@Test
public void concurrentWithExecutorService() {
  ExecutorService executor = Executors.newFixedThreadPool(2);
  Callable fileLockThread = new Callable() {
    @Override
    public CallableResult call() {
    try {
      LockedFile lockedFile = new LockedFile("/home/bartosz/testLocked.txt");
      lockedFile.acquireLockAndFile();
      if (!lockedFile.isLocked()) {
	return new CallableResult("T1) After the call of acquireLockAndFile, the file should be locked but it wasn't", true);
      }
      Thread.sleep(15000);
      System.out.println("T1) #1 Releasing a lock");
      lockedFile.relaseLock();
      if (lockedFile.isLocked()) {
	return new CallableResult("T1) After the call of relaseLock, the file shouldn't be locked but it's still locked", true);
      }
    } catch (Exception e) {
      e.printStackTrace();
    }
    return new CallableResult("T1) Test#1 OK", false);
    }
  };

  Callable noLockFileThraed = new Callable() {
    @Override
    public CallableResult call() {
      LockedFile lockedFile = new LockedFile("/home/bartosz/testLocked.txt");
      try {
	System.out.println("T2) #2 Acquiring a lock");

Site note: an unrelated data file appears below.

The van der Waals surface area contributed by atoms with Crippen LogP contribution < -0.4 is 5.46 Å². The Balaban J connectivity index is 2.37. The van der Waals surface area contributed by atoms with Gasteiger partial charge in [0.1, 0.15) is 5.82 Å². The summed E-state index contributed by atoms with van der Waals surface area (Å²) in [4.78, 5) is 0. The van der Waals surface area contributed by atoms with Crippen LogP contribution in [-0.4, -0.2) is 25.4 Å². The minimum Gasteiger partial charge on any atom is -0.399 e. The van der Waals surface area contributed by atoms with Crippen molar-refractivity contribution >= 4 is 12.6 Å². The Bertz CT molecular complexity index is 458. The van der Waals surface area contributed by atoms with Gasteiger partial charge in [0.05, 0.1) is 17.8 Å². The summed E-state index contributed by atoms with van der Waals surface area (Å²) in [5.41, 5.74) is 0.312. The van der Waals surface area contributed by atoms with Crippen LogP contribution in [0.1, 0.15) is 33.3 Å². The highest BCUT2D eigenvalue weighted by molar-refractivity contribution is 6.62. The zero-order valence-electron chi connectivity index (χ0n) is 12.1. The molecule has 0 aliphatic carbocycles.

lockedFile.acquireLockAndFile();
	if (lockedFile.isLocked()) {
	  return new CallableResult("T2) After the call of acquireLockAndFile, the file shouldn't be locked but it was", true);
	}
      } catch (Exception e) {
	fail("T2) Error on locking in 2e Thread:"+e.getMessage());
	e.printStackTrace();
      }
      return new CallableResult("T2) Test#2 OK", false);
    }
  };

  List> jobs = new ArrayList>();
  jobs.add(fileLockThread);
  jobs.add(noLockFileThraed);

  try {
    List> results = executor.invokeAll(jobs);
    for (Future result : results) {
      try {
	CallableResult callResult = result.get();
	assertFalse("CallableResult is in error with following message: "+callResult.getMessage(), callResult.isFailure());
	} catch (ExecutionException e) {
	e.printStackTrace();